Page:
One thing is certain: The call for accountability on all ad spending is clear. Measurability and proof of ROI are no longer expected just of online advertising. Agencies that specialize in traditional TV, radio and print also must prove that what they're doing is working to keep the ad dollars flowing.
Where there used to be a wall between ads that build brand and those that drive response, today there is an edict to prove return on investment for every ad dollar spent. While perhaps precipitated by a troubled economy, this shift to an ROI-positive advertising approach is exactly what the ad industry needs.
Here are five changes agencies can make now to put them more in line with an ROI-positive approach that both builds brands and drives results --- changes that will help make their fees and revenue less vulnerable to client budget cuts:
1. Become partners with your clients by tying a portion of the agency's compensation to results. Go further by doing the same for agency team members. Everyone should be motivated to achieve the campaign goals.
Without this level of accountability, agency/client relationships suffer. Attaching some level of quantifiable accountability provides an enormous amount of peace and mutual respect within a partnership. This establishes concrete criteria by which the campaign will be measured and its success judged. To do this, consider all expenses and factor in the campaign's results to calculate a cost per new customer.
For this to work, the client needs to offer the agency inside access to key company-wide performance indicators. If no advertising were running, how many calls, website visits, or in-person visits would the company receive from prospective customers? From what geographic areas? How many would result in sales?
2. The creative talent must work hand-in-hand with the analytics team. Creative must drive sales, and agencies must be able to prove return on investment.
Of course, everyone wants their creative to be effective at generating sales or meeting some other business objective. But, in practice, most creative agencies are not deliberate about tying those ads to specific results.
What I'm calling for is actually a major shift in an industry with an entrenched culture of keeping creative divorced from precise measurement. In the new age of accountability, anything that cannot be proven -- with numbers -- to lift the bottom line, is in danger of being cut. Advertising is about growing business; numbers ultimately determine success.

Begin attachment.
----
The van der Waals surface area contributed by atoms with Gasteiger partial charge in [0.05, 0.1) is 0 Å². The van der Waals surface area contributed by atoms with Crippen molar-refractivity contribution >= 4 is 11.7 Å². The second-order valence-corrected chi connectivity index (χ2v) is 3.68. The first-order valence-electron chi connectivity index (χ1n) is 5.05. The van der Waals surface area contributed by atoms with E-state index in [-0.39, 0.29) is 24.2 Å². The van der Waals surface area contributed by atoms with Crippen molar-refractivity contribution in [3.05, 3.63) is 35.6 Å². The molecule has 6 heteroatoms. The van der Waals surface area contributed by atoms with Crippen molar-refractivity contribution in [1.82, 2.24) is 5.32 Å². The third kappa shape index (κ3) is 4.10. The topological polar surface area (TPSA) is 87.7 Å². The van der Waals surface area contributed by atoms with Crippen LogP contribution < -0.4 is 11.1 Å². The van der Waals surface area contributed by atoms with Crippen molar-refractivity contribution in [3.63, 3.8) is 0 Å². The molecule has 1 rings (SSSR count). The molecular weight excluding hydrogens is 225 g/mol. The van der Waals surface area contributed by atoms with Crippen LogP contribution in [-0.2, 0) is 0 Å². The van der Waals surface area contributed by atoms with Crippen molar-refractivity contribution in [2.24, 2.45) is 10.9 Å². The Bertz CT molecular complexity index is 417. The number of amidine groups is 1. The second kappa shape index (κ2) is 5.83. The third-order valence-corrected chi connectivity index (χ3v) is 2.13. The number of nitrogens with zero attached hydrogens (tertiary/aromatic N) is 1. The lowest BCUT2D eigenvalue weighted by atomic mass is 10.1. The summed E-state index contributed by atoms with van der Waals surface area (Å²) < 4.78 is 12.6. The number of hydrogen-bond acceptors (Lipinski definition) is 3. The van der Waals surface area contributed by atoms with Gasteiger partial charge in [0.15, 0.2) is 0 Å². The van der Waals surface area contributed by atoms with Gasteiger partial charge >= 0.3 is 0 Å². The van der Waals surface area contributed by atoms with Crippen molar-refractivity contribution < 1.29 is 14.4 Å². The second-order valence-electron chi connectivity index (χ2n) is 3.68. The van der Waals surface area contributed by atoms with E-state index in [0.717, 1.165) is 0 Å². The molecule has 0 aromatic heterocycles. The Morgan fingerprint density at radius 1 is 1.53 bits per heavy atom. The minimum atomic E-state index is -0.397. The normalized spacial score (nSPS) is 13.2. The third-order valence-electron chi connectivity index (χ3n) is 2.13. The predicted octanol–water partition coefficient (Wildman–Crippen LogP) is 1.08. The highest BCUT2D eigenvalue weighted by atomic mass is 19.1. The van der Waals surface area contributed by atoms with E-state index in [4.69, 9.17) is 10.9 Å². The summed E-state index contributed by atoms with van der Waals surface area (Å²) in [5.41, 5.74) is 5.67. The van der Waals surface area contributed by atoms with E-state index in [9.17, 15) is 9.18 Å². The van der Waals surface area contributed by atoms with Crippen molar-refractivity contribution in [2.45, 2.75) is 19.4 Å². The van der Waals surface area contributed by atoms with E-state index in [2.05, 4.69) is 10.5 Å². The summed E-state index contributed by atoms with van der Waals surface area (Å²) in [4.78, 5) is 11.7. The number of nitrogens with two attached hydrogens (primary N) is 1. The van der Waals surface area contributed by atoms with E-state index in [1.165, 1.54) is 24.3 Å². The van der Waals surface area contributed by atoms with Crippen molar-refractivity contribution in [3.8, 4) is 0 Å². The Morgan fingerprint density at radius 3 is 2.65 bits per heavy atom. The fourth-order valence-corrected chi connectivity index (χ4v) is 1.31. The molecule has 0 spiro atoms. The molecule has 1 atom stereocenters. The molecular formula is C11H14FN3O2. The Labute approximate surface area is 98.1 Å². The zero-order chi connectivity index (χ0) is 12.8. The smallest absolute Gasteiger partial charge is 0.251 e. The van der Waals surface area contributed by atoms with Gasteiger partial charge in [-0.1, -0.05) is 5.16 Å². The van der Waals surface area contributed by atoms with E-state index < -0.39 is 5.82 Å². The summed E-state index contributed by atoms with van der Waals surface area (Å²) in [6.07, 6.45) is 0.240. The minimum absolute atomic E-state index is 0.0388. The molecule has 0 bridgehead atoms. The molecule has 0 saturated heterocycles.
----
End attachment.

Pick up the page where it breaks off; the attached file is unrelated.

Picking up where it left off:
3. But don't think you have to sacrifice the brand on the altar of results. Force the analytics team think about the brand. A successful campaign will both build brand and drive sales -- in fact, you can't do one without the other.
As you get clear data on what's working and what's not, it's easy to slip into short-term thinking -- relying on the numbers too much and ignoring the bigger picture. That can destroy the long-term value of the brand.
One of the huge benefits of an ROI-positive campaign is that it becomes self-supporting. Brand awareness is built through the frequency afforded by increased media budgets that are rapidly scalable due to this positive ROI.
4. Members of the creative team should review and analyze results regularly to optimize ad placement as they go. They should know where and when they're getting results, and know the cost of each new customer.
Gather the data from your campaigns and compare it to your baseline. Analyze it and make the incremental changes as you go. Make note of the peculiarities that may have existed for that time period, and make allowances for those.
The result of this work is that you'll become confident in the decisions you make daily about how to most effectively allocate budget across networks, shows, days, dayparts, and even your creative mix.
5. Include performance goals in the creative brief. Designing an ROI-positive campaign begins when the creative process begins.
If a campaign is designed (from start to finish) to combine the specialties of both creative brand-building and precise measurement strategies, it can generate positive ROI -- whether it's for TV, print, online or any combination.
The good news is there's a significant opportunity today for ad agencies that can offer their clients both strategic counsel and creative development -- and ROI-positive advertising. Contrary to popular opinion, "strategic" and "creative" are not mutually exclusive. Clients should insist on both, and agencies that develop both disciplines will set themselves apart in an increasingly competitive marketplace.